The 76ers tanking for many seasons resulted in them acquiring yet another No. 1 pick in the draft. The Sixers opted for Markelle Fultz, an explosive point guard who could score and be a solid playmaker. But Fultz only played 33 games over his first 2 seasons, and Philadelphia gave up on him after the point guard could barely take a jump shot due to shoulder issues. Fultz was the perfect example of how losing on purpose for high draft choices does not always lead to superstars in the draft.
2018: Losing Out On Mikal Bridges For Zhaire Smith
Philadelphia had a chance to draft a two-way swingman in Bridges, a player who is not only a perfect small forward but a player who helped the Suns make the NBA Finals this year. If the 76ers had Bridges on the roster, their title chances would have greatly improved over the years. Instead, they opted for Zhaire Smith and traded Bridges. Smith has only appeared in 13 games for the 76ers and has not developed as fast as Bridges has.
2019: Losing Jimmy Butler In Free Agency, Killing Title Hopes
The best chance the 76ers had so far in making the Finals came in the acquisition of two-way All-Star Jimmy Butler. The team was stacked with Embiid, Simmons, Tobias Harris, and Butler; and were one game away from reaching the Eastern Conference Finals if not for a Kawhi Leonard game-winner. Once Butler left, the team was scrambling for “dogs” and leaders, a massive factor in why the 76ers have not achieved the success they truly should have.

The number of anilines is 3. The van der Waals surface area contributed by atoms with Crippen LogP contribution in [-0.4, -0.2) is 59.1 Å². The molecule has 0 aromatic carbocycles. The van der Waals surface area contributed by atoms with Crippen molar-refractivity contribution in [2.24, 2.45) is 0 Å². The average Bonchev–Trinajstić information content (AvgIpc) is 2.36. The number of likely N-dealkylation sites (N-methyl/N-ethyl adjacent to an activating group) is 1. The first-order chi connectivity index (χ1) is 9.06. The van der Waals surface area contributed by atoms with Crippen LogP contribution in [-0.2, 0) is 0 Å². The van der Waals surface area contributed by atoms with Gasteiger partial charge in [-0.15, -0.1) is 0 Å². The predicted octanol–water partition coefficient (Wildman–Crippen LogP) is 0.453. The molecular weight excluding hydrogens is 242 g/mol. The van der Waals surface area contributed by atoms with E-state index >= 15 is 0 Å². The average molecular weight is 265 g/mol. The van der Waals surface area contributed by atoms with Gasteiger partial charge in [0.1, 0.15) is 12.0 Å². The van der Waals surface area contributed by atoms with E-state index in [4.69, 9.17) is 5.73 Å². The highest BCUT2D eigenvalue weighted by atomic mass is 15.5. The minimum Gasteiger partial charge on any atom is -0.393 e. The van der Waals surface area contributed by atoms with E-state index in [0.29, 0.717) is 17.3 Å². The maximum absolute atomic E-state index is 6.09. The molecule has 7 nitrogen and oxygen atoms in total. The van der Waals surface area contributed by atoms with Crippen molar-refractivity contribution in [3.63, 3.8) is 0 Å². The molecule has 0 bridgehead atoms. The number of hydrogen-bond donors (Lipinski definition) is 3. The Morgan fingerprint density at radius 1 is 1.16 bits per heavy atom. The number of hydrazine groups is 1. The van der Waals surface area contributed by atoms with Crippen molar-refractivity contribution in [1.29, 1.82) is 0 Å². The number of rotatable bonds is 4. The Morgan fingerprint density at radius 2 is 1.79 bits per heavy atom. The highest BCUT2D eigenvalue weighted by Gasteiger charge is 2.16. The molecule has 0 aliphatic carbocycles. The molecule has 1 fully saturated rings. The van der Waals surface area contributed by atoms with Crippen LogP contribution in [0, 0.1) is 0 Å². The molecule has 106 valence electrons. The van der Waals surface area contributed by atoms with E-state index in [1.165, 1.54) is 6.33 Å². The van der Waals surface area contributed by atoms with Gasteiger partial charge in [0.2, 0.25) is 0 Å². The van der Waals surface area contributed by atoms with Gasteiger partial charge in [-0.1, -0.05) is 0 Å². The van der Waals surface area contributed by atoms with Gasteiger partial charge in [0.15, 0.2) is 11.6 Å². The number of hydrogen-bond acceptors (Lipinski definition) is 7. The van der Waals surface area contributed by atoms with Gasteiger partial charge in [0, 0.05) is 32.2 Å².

2020: Failing To Make An NBA Finals Despite A Strong Roster
By 2020, the 76ers were left frustrated by their inability to make the Finals so far. They had star players, great coaches, and an advantage of playing in the East; but never looked like champions. Failing to make a single NBA Finals is considered a massive failure, despite Embiid playing like a superstar and Simmons dominating the defensive end of the floor. Years of tanking and making incorrect draft choices have left Philadelphia in an even worse position right now because “The Process” could be coming to an end.
2021: A Ben Simmons Fiasco That Is Just A Shame
Seeing how Ben Simmons is forcing his way out of Philadelphia is truly a shame. Simmons went from a Rookie of the Year to a 3-time All-Star, to becoming a runner-up for the Defensive Player of the Year Award. Simmons has been a great regular season player, but his putrid shooting performances in last year’s postseason rubbed everyone the wrong way. Whether it was head coach Doc Rivers calling Simmons out or Embiid essentially blaming the playoff exit on the Australian, seeing this ugly breakup is disappointing. Simmons and Embiid were supposed to be a duo that guided Philadelphia to the Finals, but they have fallen short every year and their time together might officially be over.
Credit for the idea: Buckets